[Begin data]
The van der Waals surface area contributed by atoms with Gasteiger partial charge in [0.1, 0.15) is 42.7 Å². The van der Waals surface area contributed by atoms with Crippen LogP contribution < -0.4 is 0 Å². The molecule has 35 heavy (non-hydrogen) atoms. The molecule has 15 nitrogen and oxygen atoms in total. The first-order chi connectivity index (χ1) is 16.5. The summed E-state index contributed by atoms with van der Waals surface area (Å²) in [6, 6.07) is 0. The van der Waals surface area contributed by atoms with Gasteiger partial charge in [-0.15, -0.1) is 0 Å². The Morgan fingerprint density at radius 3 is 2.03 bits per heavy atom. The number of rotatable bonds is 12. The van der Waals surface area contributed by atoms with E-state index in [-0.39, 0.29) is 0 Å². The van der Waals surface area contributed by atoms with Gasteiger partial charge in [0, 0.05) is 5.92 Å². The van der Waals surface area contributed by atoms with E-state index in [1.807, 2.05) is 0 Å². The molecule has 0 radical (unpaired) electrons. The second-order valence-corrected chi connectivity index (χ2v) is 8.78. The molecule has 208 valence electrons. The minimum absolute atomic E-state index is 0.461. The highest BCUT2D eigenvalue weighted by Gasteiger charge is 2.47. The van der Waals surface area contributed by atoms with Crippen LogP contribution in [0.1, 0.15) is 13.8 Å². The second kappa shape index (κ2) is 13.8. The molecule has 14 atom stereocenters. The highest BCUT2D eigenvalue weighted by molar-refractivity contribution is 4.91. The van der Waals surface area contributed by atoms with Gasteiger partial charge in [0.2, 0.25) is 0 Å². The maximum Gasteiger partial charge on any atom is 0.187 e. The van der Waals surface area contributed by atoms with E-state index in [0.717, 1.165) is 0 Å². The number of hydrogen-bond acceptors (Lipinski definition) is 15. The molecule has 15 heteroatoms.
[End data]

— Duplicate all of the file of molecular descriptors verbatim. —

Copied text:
The van der Waals surface area contributed by atoms with Gasteiger partial charge in [0.1, 0.15) is 42.7 Å². The van der Waals surface area contributed by atoms with Crippen LogP contribution < -0.4 is 0 Å². The molecule has 35 heavy (non-hydrogen) atoms. The molecule has 15 nitrogen and oxygen atoms in total. The first-order chi connectivity index (χ1) is 16.5. The summed E-state index contributed by atoms with van der Waals surface area (Å²) in [6, 6.07) is 0. The van der Waals surface area contributed by atoms with Gasteiger partial charge in [-0.15, -0.1) is 0 Å². The Morgan fingerprint density at radius 3 is 2.03 bits per heavy atom. The number of rotatable bonds is 12. The van der Waals surface area contributed by atoms with E-state index in [-0.39, 0.29) is 0 Å². The van der Waals surface area contributed by atoms with Gasteiger partial charge in [0, 0.05) is 5.92 Å². The van der Waals surface area contributed by atoms with E-state index in [1.807, 2.05) is 0 Å². The molecule has 0 radical (unpaired) electrons. The second-order valence-corrected chi connectivity index (χ2v) is 8.78. The molecule has 208 valence electrons. The minimum absolute atomic E-state index is 0.461. The highest BCUT2D eigenvalue weighted by Gasteiger charge is 2.47. The van der Waals surface area contributed by atoms with Crippen LogP contribution in [0.1, 0.15) is 13.8 Å². The second kappa shape index (κ2) is 13.8. The molecule has 14 atom stereocenters. The highest BCUT2D eigenvalue weighted by molar-refractivity contribution is 4.91. The van der Waals surface area contributed by atoms with Gasteiger partial charge in [0.2, 0.25) is 0 Å². The maximum Gasteiger partial charge on any atom is 0.187 e. The van der Waals surface area contributed by atoms with E-state index in [0.717, 1.165) is 0 Å². The number of hydrogen-bond acceptors (Lipinski definition) is 15. The molecule has 15 heteroatoms.